8th LYON BIENNIAL 2005
14 Sep - 31 Dec 2005
14 September - 31 December 2005
Some 173,000 visitors explored the second volume of the time trilogy.
Sixty-three artists from 19 countries showed 290 works, including 21 Biennale premieres.
The Biennale was staged in five venues across the Lyon area: La Sucrière, the Museum of Contemporary Art, the Institute of Contemporary Art, Le Rectangle and Saint-Jean Fort.
Jennifer Allora & Guillermo Calzadilla
Sophie Calle & Fabio Balducci
Ann Veronica Janssens
Philippe Parreno & Rirkrit Tiravanija
Pascale Marthine Tayou
La Monte Young & Marian Zazeela
Temporality through time...
Temporality has long been at the heart of the Western work of art. Its first appearance can be traced back to Assisi in the thirteenth century and the Saint Francis cycle: like the discoverer of a buried treasure, Giotto delved into the episodes of a legend, fixing their order and succession and thus giving visible form to the expectation underlying the history of Christianity until the 16th century: that time would end.
In 1529 Albrecht Altdorfer completed his “Battle of Alexander” for Wilhelm IV of Bavaria, based on the battle of Issus, a decisive global event. Measuring just over one square metre, the painting seethes with several thousand soldiers. In it Altdorfer created a particular form of temporality by introducing two anachronisms. On the troops' banners he wrote the exact toll of the dead and wounded, who in the painting are still alive; and in giving the Persians of 333BC an uncanny resemblance to the Turks who had unsucces-sfully laid siege to Vienna in 1529, he deliberately identified Maximilian II, due to become the next German Emperor and for whom the painting was somehow dedicated, with Alexander the Great.
So to what time frame do we assign this work, painted simultaneously in the present, future and past tenses? As we know, from here on in, awareness of time became an enduring standard in the history of perspective and of the work of art in general.
Later, when the painted impression burst onto the scene, and with the advent of the snapshot, the edited movie image and computer real time and its imitations, the spe-cific temporality of the work of art, and of the work within the work, grew paradoxically more and more equivocal as it became more significant and manifest.
Speed, acceleration, slowness, pause. What temporality does the work of art embody today? I wanted this question, deeply rooted in current creative work and deriving from a long tradition, to be the common thread of the 2005 Biennial.
I wanted the Biennial to be built on this basic hypothesis, gradually forgoing the awareness of time in favour of experiencing duration. The shift occurred when the initial topic (which associated a long time frame, simultaneity, loops and superpositions) was set beside the selecting of the exhibits. Some pieces hitherto deemed timely soon appeared essential – La Monte Young & Marian Zazeela, for instance, or in a very different register the James Turrell of “Dark Rooms” or Terry Riley. These works both constitute and produce their own hypnotic, introspective or super-posed – and relatively long – durations. They acquire reali-ty only through reference to the unique experience they summon and demand from the spectator. So in this Biennial the '70s generation seems poised to stage a revival of movements triggered quasi-fortuitously in the present, and will thus provide a grid – or rather a score to which, like a vessel, today's most contemporary work will tie up.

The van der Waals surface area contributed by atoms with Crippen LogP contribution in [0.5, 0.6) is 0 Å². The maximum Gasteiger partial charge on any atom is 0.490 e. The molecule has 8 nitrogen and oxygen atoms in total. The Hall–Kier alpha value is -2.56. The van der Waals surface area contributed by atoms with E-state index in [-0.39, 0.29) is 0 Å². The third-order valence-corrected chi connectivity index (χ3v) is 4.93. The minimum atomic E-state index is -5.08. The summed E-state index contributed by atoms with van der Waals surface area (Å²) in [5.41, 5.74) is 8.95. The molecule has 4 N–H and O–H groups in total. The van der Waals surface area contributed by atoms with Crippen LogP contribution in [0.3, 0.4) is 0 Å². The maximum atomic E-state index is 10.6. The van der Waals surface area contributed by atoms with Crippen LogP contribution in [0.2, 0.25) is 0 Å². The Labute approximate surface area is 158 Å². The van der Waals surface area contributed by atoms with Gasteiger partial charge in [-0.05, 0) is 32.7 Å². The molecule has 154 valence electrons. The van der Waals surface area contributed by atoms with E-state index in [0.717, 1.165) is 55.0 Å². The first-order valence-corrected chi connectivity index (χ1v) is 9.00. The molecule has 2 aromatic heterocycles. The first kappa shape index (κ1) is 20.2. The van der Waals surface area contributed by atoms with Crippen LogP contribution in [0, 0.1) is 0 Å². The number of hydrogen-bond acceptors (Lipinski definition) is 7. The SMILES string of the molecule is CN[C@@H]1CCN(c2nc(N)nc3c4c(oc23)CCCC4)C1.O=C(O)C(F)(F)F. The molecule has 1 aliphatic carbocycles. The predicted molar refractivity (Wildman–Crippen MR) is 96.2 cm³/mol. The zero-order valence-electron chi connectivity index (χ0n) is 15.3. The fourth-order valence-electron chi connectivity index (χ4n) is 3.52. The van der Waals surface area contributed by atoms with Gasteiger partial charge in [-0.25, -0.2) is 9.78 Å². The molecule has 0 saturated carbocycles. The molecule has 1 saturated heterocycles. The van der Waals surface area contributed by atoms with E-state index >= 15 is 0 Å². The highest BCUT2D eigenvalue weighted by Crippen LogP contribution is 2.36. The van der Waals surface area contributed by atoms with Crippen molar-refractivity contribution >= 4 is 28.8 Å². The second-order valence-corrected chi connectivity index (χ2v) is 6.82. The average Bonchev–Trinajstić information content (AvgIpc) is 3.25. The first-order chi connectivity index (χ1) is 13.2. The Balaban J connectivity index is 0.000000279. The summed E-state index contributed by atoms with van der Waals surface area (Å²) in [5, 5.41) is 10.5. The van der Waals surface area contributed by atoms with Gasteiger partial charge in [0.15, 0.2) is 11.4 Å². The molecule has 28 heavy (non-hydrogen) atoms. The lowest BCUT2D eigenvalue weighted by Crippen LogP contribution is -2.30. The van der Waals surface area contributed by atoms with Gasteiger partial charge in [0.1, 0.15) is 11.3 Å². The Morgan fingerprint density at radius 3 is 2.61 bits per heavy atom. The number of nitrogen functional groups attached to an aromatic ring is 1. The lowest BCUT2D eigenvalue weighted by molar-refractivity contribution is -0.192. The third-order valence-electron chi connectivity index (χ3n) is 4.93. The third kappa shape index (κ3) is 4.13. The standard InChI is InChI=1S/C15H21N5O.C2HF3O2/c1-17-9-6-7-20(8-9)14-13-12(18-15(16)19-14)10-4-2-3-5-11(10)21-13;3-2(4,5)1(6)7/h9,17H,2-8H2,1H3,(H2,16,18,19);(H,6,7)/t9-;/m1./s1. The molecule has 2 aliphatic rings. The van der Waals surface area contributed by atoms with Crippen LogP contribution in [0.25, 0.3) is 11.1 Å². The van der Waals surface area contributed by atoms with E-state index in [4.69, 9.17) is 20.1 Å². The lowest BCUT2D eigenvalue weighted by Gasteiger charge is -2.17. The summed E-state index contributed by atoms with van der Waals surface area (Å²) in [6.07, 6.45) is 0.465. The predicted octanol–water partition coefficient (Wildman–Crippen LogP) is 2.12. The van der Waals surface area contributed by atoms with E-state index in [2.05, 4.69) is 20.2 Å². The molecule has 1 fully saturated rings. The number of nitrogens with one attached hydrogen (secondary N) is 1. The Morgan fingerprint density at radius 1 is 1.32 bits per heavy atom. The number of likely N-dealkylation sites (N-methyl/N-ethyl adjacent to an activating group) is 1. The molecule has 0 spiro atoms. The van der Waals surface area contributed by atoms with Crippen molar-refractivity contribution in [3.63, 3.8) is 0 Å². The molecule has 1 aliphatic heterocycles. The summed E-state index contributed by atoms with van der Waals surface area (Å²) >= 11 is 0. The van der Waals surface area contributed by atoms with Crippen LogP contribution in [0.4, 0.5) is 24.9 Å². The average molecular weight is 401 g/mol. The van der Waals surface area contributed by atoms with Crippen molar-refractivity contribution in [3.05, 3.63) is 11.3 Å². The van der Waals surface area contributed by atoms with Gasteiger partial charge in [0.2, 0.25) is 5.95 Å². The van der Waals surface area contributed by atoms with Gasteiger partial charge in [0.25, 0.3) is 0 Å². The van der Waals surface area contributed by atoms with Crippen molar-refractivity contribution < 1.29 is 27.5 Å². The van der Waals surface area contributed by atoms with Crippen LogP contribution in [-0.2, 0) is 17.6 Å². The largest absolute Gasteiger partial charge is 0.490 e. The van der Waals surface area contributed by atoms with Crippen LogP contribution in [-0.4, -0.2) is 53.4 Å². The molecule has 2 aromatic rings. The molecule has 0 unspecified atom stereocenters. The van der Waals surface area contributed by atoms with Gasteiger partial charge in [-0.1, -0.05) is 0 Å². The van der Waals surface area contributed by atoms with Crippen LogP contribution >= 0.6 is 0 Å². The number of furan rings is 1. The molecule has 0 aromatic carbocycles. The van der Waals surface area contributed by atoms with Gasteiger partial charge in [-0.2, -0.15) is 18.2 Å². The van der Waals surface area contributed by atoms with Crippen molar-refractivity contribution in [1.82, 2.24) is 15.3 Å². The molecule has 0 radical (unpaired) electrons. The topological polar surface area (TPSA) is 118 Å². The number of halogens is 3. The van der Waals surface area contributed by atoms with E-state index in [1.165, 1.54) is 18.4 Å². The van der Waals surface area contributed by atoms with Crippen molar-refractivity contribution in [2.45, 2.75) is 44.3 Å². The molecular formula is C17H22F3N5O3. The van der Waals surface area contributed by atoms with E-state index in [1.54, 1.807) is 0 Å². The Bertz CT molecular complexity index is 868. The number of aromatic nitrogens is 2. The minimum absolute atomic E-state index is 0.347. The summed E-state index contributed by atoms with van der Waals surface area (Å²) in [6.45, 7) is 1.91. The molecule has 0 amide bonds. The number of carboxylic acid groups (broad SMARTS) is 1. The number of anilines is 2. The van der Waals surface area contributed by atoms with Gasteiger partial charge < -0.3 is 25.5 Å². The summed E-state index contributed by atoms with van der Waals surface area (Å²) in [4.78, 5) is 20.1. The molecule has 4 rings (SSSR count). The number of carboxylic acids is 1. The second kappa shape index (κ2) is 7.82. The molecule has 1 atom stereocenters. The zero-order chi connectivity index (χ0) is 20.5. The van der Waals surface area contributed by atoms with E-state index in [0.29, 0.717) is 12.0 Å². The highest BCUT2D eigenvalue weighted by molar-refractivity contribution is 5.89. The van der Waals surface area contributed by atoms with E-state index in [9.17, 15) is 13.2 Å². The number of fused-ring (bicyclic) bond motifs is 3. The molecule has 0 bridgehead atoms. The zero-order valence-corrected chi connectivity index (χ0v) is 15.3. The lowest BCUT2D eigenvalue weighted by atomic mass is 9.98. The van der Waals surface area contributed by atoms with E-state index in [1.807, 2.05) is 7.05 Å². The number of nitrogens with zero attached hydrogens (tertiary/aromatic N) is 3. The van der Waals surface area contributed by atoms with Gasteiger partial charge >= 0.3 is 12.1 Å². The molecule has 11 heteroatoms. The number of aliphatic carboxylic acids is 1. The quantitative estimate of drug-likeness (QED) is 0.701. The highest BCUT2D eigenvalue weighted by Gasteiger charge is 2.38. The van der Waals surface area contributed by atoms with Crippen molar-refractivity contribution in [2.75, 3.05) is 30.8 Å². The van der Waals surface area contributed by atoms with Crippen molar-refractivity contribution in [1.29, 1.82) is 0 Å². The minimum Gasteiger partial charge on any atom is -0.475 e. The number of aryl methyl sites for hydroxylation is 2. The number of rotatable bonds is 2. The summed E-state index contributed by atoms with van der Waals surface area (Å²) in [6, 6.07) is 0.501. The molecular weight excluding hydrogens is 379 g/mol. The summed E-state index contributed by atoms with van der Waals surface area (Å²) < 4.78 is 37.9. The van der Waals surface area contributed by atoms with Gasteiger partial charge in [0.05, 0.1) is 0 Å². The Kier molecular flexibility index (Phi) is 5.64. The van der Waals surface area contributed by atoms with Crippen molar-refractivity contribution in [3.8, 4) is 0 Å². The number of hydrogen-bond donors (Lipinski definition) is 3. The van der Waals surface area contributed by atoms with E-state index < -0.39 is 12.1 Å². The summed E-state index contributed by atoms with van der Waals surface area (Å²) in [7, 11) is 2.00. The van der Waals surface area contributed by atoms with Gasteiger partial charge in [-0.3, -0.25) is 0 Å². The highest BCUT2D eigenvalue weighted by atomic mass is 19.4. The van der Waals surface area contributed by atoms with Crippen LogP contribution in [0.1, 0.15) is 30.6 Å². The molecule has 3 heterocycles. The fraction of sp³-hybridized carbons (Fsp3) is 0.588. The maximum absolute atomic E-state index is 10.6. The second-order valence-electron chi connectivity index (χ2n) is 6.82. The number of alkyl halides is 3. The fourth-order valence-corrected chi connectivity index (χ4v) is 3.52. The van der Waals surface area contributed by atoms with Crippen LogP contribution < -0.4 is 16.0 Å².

Then (or simultaneously), these durations need to be put into
order. This happens when they are installed, i.e. exhibited. Curiously, the exhibition – the switchover from time to space – was not so much conceived as composed, in the sense understood by Morton Feldman, whose involvement with the visual arts is well known. Indeed his “String Quartet No. 2” could be the exhibition's metaphor: think of his interest in duration, scale, experience, sound, but in the form of experiment rather than analysis of the medium; and in near-intuitive, bit-at-a-time assemblage based on
fluctuating recourse to a score.
Though temporality takes up much space in visual creative work, it is equally prominent in the social sphere and in the existential, mental and anthropological fields. Echoes are to be found, in France, in the work of such historians and philosophers as François Hartog and Paul Ricoeur..
This Biennial will thus be an opportunity to check on the efficiency of the work of art today, in the light of a more global project: that of our own temporality, of our behaviour with regard to the present, the instant, the moment; to duration, acceleration and the end.
Because “Experiencing Duration” embraces real time and simultaneity, I wanted the Lyon Biennial to reach out to other cities in Europe and garner feedback: from CAC (Vilnius), Migros (Zürich), PAC (Milan), the Palais de Tokyo (Paris), Portikus (Frankfurt) and the Tramway (Glasgow), art centres which mainly show work by France-based artists.
I asked Nicolas Bourriaud and Jérôme Sans to curate the 2005 Biennial because for more than three years now, at the Palais de Tokyo, this odd couple has embodied the serenely frantic image of a certain form of temporality, at once excessive and comforting.